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Bills Would Raise Signature Counts Needed To Bring Ballot Initiatives, Constitutional Amendments

Montana lawmakers today heard testimony on two bills that would make it more difficult for citizens to petition for a ballot initiative or state constitutional amendment.

Compared to rural populations, Republican Rep. Steve Gunderson of Libby said urban Montanans have too much power to get initiatives and constitutional amendments on the ballot.

“I’m wanting to raise the bar. I want voices to be heard from northwest Montana all the way to Ekalaka, and every point in between,” Gunderson said.

House Bill 384 would require 10 percent of voters in three-fifths of state legislative districts to sign a petition to get an initiative on the ballot, roughly double the current numbers. It would also require successful ballot initiative petitions to include signatures from at least 10 percent of statewide voters, instead of 5 percent.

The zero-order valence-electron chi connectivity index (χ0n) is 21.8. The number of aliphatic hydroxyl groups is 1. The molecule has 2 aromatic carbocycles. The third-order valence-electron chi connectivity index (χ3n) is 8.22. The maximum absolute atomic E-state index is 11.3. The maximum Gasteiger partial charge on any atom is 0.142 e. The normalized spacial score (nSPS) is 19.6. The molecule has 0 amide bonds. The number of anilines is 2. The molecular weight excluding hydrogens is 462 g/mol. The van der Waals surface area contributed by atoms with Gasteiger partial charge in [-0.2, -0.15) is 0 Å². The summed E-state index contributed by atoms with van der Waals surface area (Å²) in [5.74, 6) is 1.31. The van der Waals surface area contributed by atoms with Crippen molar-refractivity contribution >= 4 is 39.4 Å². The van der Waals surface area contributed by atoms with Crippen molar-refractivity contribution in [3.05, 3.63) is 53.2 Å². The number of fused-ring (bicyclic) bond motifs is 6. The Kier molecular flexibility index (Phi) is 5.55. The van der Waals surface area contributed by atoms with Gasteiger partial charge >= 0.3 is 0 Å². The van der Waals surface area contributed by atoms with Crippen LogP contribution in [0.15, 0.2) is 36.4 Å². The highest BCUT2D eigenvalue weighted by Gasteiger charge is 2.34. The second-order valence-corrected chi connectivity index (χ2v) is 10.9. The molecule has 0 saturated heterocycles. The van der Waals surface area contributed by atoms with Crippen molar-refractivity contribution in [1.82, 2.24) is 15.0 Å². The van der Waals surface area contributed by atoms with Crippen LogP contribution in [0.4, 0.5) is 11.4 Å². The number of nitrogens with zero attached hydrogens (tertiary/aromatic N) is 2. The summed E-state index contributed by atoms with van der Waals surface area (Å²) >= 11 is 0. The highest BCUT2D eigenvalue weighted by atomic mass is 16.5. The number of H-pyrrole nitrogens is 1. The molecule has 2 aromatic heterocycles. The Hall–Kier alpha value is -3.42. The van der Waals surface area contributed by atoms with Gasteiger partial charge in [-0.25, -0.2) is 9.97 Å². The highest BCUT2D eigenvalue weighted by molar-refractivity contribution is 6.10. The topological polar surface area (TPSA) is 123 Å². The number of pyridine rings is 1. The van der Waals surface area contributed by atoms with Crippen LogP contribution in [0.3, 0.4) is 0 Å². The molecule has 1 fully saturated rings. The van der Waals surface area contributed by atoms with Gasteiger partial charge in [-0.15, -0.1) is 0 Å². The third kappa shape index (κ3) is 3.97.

Gunderson is also bringing another proposal, House Bill 385 that would require 20 percent of statewide voters and 20 percent of voters in three-fifths of state legislative districts to sign a petition for a constitutional amendment. The petition would need to include at least 20 percent of statewide voters.

No one spoke in support of either bill. Representatives for the Montana Federation of Public Employees, ACLU of Montana and Forward Montana spoke against the bills, along with Katjana Stutzer of the Montana Public Interest Research Group,

She said the bills would give rural residents too much power and make it nearly impossible to get initiatives on the ballot.

“Which overall just decreases citizen engagement with our government and our civic process. Decreases the power that people have in Montana,” Stutzer said.

Because they would amend the state Constitution, Gunderson’s bills require two-thirds approval from the Legislature before citizens can vote to approve them.

In 2002, Montanans approved two measures that would have required ballot and constitutional initiatives to include signatures from at least 10 percent of voters in at least half of Montana's counties, rather than in two-fifths of the legislative districts.

However, a U.S. District Court judge found the measures unconstitutional due to population differences between counties.

Gunderson said his proposals reflect the will of the people with legislative districts rather than counties, so as to not run afoul of the courts.